I work at a US firm and the simple fact is that if people are working those sorts of hours in any shop it’s because they want to or don’t know how to say no / manage people’s expectations.

(39)(2)

Anonymous

I’m afraid this is standard in a transactional role at US firms. Standard at mine and my friends Between us we make up over 8 firms. Honestly it can get busier than described above e.g. I am leaving at 3 every night for a week, working the weekend rec.
Or it can get quiet, a few months ago I was leaving at 7-8 most nights for 3 weeks. But that’s not the norm at all.

Naturally when working these hours I push back on work, look elsewhere at people’s hours in my team and other departments and other firms and it is all like this. In fact, if you count checking and responding to emails, we are always online and working.

(5)(11)

Anonymous

Transactional lawyers. Ew. Come on and join the dark-side… you know people are generally shit anyways. Might as well rack up the billables off the mutual hatred.

(1)(1)

Anonymous

3.29am, you must be a very hard-working Associate indeed.

Anonymous

Salary: £120,000

Hours worked per year: 3,000

Average hourly wage: £40 (minus all the extra expenditure associated with living in London, working unsocial hours, etc.)

Doesn’t sound so great now, does it?

(6)(6)

US Associate

Change it to ~3000-odd total hours spent at the office, including getting there and back home (i.e. time not necessarily spent billing/working) and you’re about right.

Check this page by Yale Law School out, it gives you a good idea just how realistic/unrealistic it is to reach a bonus threshold at a top US firm, and how much flesh are you going to pay for it:

https://law.yale.edu/student-life/career-development/students/career-guides-advice/truth-about-billable-hour

(4)(1)

mclaw

….Try £80,000 a year doing 2,750 hours (most MC transactional departments); roughly £29 an hour.

(13)(0)

Anonymous

Eeewwww…

(0)(0)

TRUTH SIREN

People should not listen to this scaremongering. Can only assume you’re talking about US firms that take <5 trainees that’s a satellite to the US rather than its own established practice in London. The hours described above are not normal in any sense for a trainee of a US firm, other than in the build up to a signing/closing (and even that would need to be a big one/have a couple of deals on similar timelines).

(13)(3)

Anonymous

“minus those who work there” I’m pretty sure they know what their OWN reputation is like…

Money aside, if they didn’t like where they were working they would leave.

(3)(0)

mcassociate1986

I’m no expert, but I’m moving to Kirkland from an MC firm in 3/4 months time. I don’t think their intention is to “outperform the MC”. Frankly, on pay and partner compensation they’re miles ahead of MC firms (£1.5 Linklaters v £3.4m Kirkland), nor do I think they want to be anywhere as big as the MC in London. Instead, they want to cherry-pick partners from the most profitable MC practices and build on that. They definitely work very hard, but not that much harder than my current firm. Yes, Kirkland isn’t for everyone , but they’re not short of interested candidates – I went through 4 rounds of interviews and I believe they interviewed around 15/20 MC associates

(34)(2)

Anonymous

I don’t know what level you are at but Kirkland seem to be rather desperate for workforce at the junior end.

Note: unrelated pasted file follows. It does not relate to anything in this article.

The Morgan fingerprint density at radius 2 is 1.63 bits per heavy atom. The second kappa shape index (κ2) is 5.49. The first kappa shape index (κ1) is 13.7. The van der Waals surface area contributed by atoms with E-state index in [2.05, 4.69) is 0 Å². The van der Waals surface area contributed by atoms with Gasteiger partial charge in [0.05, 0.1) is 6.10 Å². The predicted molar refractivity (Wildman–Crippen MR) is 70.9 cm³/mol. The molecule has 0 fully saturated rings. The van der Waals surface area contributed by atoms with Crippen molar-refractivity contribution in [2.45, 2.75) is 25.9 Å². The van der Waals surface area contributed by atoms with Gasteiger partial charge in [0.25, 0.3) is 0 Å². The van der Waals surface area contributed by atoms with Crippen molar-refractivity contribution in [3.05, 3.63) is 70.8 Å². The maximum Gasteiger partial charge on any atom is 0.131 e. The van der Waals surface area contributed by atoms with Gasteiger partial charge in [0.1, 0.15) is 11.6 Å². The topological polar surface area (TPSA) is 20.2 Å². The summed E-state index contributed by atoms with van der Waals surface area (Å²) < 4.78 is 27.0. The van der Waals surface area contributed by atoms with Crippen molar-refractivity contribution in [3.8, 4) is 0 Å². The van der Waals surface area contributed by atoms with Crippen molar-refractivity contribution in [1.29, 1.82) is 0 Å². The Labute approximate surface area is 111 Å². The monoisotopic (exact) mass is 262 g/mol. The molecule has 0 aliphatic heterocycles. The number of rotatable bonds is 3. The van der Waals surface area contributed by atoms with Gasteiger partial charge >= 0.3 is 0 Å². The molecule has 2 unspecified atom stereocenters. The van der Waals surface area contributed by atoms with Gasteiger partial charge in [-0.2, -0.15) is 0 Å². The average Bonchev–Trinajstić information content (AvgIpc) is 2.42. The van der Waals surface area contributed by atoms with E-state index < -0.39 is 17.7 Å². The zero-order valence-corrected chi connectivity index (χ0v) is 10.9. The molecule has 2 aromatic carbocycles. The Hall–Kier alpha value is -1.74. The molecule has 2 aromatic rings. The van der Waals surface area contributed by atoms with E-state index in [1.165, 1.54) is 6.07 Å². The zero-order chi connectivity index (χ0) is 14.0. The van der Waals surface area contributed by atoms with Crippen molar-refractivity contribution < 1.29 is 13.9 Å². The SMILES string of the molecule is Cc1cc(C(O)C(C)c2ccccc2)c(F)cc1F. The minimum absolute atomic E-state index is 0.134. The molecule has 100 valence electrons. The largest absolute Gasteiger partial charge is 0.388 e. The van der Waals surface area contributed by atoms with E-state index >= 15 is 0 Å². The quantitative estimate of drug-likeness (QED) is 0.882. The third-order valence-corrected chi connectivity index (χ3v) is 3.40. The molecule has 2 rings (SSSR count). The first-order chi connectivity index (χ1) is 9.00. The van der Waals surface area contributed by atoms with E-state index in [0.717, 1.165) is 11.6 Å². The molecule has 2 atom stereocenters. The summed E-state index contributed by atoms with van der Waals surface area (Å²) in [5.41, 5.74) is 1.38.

I got an interview there in their debt finance practice without even having done a finance seat at a City firm that is by no means a leader in the finance world (albeit good in other practice areas).

Granted, I did not make it to the second round but nonetheless why would they interview me if 1. I came from the wrong type of firm and 2. I didn’t have the relevant experience.

(0)(13)

Anonymous

Not desperate at all – elite US firms (esp. K&E) like to call a lot of people forward to IV so that they can pick the best in the market. You’ll hear of a lot of people having had a first round IV there but only the top class candidates get further and only the very best get offers.

(10)(3)

Anonymous

K&E = Freshfields’ finest.

(22)(1)

loljkm8

OMG ALL TEN?! THAT’S IT! THE MC IS DEAD. lol

(22)(0)

loljkm8

I feel like a great philosopher, like Rosie Williams or (if he even counts, lol) Nietzsche, making such statements as “The MC is dead”.

(9)(0)

Anonymous

Is there an up to date list of the NQ salaries at the US firms Legal Cheek does not have on its list anywhere?

(11)(0)

Anonymous

Some of the luckiest trainees in the city – pretty sure they’re all glad they took Kirkland over any Magic Circle at this point!!

(18)(2)

Future trainee

Bollocks. Dechert is top

(2)(9)

Anonymous

make way for Dechert campus representative 2k18

(9)(2)

Anonymous

Dechert NQ is up to 115k – just saying

(5)(10)

Anonymous

ROFL quit lying you dong

(1)(0)

Lady Meh

NQ is actually £110,000. 1 PQE is £115,000.

(1)(0)

Anonymous

who are dechert??

(5)(1)

Anonymous

Have you not heard of the ex deputy prime ministers wife?

(6)(2)

Anonymous

This post has been removed because it breached Legal Cheek’s comments policy.

(3)(0)

Anonymous

ROFL

(0)(0)

Anonymous

How hard is it to transfer to Kirkland as a NQ from a MC/US firm?

(0)(1)

Anonymous

I did it for a bet

(14)(0)

Anonymous

Its fairly difficult. Around 4/5 rounds of interviews, and pretty high competition from a lot of magic circle talent. That being said, often NQs from smaller London firms that specialise in profane equity/corporate get the jobs as they have had to take on more responsibility (rather than what is experienced as a trainee at a huge magic circle firm)